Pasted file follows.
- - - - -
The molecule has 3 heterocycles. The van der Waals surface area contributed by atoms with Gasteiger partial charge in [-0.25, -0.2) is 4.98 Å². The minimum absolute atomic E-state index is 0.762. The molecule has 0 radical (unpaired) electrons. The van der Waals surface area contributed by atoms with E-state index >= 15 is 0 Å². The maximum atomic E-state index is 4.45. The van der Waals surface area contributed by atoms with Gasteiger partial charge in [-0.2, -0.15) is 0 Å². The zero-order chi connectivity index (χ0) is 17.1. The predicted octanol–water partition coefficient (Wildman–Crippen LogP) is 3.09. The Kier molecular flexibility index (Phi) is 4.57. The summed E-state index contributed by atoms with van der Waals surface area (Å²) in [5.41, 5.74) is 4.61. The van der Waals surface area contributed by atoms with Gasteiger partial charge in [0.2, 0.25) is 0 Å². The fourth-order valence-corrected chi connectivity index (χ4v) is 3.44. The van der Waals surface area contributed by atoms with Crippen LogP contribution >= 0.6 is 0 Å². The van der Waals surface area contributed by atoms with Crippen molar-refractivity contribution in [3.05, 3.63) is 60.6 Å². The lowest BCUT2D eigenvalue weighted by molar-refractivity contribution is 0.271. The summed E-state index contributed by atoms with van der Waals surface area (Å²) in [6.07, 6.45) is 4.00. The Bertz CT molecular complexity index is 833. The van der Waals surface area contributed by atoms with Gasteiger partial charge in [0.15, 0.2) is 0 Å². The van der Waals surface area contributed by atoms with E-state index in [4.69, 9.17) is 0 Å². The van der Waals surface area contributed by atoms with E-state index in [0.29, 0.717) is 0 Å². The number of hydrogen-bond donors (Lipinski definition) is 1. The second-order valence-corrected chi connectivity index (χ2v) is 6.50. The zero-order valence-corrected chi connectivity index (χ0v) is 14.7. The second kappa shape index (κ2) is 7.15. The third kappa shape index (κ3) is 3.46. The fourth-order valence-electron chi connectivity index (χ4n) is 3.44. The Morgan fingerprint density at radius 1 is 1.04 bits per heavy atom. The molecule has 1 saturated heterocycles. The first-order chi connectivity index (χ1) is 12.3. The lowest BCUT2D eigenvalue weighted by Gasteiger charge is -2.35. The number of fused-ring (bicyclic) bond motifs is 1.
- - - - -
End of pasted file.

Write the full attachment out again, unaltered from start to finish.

The molecule has 3 heterocycles. The van der Waals surface area contributed by atoms with Gasteiger partial charge in [-0.25, -0.2) is 4.98 Å². The minimum absolute atomic E-state index is 0.762. The molecule has 0 radical (unpaired) electrons. The van der Waals surface area contributed by atoms with E-state index >= 15 is 0 Å². The maximum atomic E-state index is 4.45. The van der Waals surface area contributed by atoms with Gasteiger partial charge in [-0.2, -0.15) is 0 Å². The zero-order chi connectivity index (χ0) is 17.1. The predicted octanol–water partition coefficient (Wildman–Crippen LogP) is 3.09. The Kier molecular flexibility index (Phi) is 4.57. The summed E-state index contributed by atoms with van der Waals surface area (Å²) in [5.41, 5.74) is 4.61. The van der Waals surface area contributed by atoms with Gasteiger partial charge in [0.2, 0.25) is 0 Å². The fourth-order valence-corrected chi connectivity index (χ4v) is 3.44. The van der Waals surface area contributed by atoms with Crippen LogP contribution >= 0.6 is 0 Å². The van der Waals surface area contributed by atoms with Crippen molar-refractivity contribution in [3.05, 3.63) is 60.6 Å². The lowest BCUT2D eigenvalue weighted by molar-refractivity contribution is 0.271. The summed E-state index contributed by atoms with van der Waals surface area (Å²) in [6.07, 6.45) is 4.00. The Bertz CT molecular complexity index is 833. The van der Waals surface area contributed by atoms with Gasteiger partial charge in [0.15, 0.2) is 0 Å². The van der Waals surface area contributed by atoms with E-state index in [4.69, 9.17) is 0 Å². The van der Waals surface area contributed by atoms with E-state index in [0.29, 0.717) is 0 Å². The number of hydrogen-bond donors (Lipinski definition) is 1. The second-order valence-corrected chi connectivity index (χ2v) is 6.50. The zero-order valence-corrected chi connectivity index (χ0v) is 14.7. The second kappa shape index (κ2) is 7.15. The third kappa shape index (κ3) is 3.46. The fourth-order valence-electron chi connectivity index (χ4n) is 3.44. The Morgan fingerprint density at radius 1 is 1.04 bits per heavy atom. The molecule has 1 saturated heterocycles. The first-order chi connectivity index (χ1) is 12.3. The lowest BCUT2D eigenvalue weighted by Gasteiger charge is -2.35. The number of fused-ring (bicyclic) bond motifs is 1.